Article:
EU Releases Third Energy Union, PCI Reports
The European Commission (EC) published its third report on the state of the Energy Union, November 24 and also its latest list of gas and electricity infrastructure projects eligible for European Union (EU) loans and grants.
The 'state of union' report tracks progress made since the second such report in February 2017 concluding: “Europe's transition to a low-carbon society is becoming the new reality on EU's ground.”
This transition, however, will not possible unless infrastructure is adapted to the needs of the future energy system: “Energy, transport and telecommunication infrastructure are more and more interlinked. Local networks will become ever more important in the daily lives of European citizens, who will increasingly switch to electro-mobility, de-centralised energy production and demand response. Considerable achievements have been made, but bottlenecks remain particularly in the field of electricity. To address this, the EC adopted a Communication on the 2030 electricity interconnection target of 15%.”
PCI list has few surprises
The commission, as part of its package, adopted the third list of Projects of Common Interest (PCI) , also published November 24. PCIs are eligible for low-interest EU financing, and even grants. But as in previous lists, the Gazprom-led Nord Stream 2 project is omitted – the commission’s justification being it will not improve overall EU gas security of supply.
Still on the list are the LNG Croatia project at Krk, and similar projects in northern Greece and Ireland’s Shannon estuary, plus a 50% expansion of Poland’s existing 5bn m3/yr Swinoujscie terminal – along with a range of pipeline schemes, including the Southern Gas Corridor for Azeri imports (TCGP, Tanap, TAP), pipes to access new eastern Mediterranean gas – including one from Crete to mainland Greece – plus Interconnector Greece-Bulgaria, Malta-Italy, and Estonia-Finland (Balticonnector) to name a few.
EC still eying at inter-Irish energy trade
The commission also published national factsheets, including Germany’s which estimates the turnover of its renewable energy industry at €29.6bn. German think-tank AGEB however recently forecast that the EU’s most powerful economy is on course to emit more carbon dioxide (CO2) in 2017 than last year. The UK factsheet notes that the UK is a net importer of fossil fuels and electricity although to a much smaller extent than the entire EU, while not mentioning wider issues affecting Brexit, whose impact cannot yet be determined. It does however note that the Northern Irish electricity market is fully integrated with the Republic of Ireland "and thus addressed in the Irish country factsheet".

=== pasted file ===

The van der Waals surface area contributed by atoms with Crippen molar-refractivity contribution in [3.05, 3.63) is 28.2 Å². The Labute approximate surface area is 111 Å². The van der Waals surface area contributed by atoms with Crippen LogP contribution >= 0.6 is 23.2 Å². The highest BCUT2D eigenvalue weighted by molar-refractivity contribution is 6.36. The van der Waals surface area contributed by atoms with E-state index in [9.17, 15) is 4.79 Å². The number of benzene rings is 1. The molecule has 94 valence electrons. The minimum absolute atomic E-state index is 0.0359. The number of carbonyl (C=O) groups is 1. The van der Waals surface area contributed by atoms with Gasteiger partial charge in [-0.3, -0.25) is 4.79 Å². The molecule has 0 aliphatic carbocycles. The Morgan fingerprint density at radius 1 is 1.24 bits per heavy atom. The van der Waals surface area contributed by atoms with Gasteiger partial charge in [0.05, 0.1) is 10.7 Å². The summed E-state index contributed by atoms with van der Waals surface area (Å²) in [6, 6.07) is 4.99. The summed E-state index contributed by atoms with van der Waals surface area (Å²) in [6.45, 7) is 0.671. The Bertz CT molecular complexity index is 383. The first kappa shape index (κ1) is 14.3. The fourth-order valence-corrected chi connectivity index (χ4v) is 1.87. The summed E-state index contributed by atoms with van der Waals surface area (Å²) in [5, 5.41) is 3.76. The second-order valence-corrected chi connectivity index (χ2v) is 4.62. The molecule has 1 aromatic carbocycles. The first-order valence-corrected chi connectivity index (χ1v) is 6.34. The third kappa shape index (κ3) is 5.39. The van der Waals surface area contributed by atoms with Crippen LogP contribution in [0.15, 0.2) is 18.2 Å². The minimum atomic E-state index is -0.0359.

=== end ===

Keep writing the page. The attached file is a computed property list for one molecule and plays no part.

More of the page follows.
In this context, the EC also November 24 approved a joint capacity mechanism for the electricity markets of the Republic of Ireland and Northern Ireland, which it said would “help ensure that there is sufficient capacity to meet electricity demand at all times” on both sides of the inter-Irish border. The third PCI list also includes development of the Islandmagee gas storage project, near Larne, northern Ireland – for which UK-listed InfraStrata is seeking funds before Brexit possibly shuts the door on such funding.
InfraStrata was among the companies writing to the UK government this month to warn it of the reduced amount of storage capacity in the UK with the closure of the Rough field, and the risk that this would pose to the national economy.
Update November 27, 4pm: InfraStrata CEO Adrian Pocock noted: "We are delighted that the hard work by ourselves, [partner in Islandmagee] Mutual Energy and the Irish governments in renewing our status as a PCI has been rewarded. We are also very grateful to the Innovation and Networks Executive Agency and the Infrastructure Department of the EU for their considerable efforts in securing this for the benefit of the Republic of Ireland and the UK. We continue to make encouraging progress on what has the potential to become a very important gas storage facility in the UK, following the recent confirmation by Centrica that the Rough storage facility is to close. The volatility of the price of gas is likely to be tested in the coming months if we suffer an extended period of cold weather, and it emphasises that once the UK leaves the EU, we will no longer be able to call on EU member states to supply us with gas, which is currently our lifeline in times of peak demand."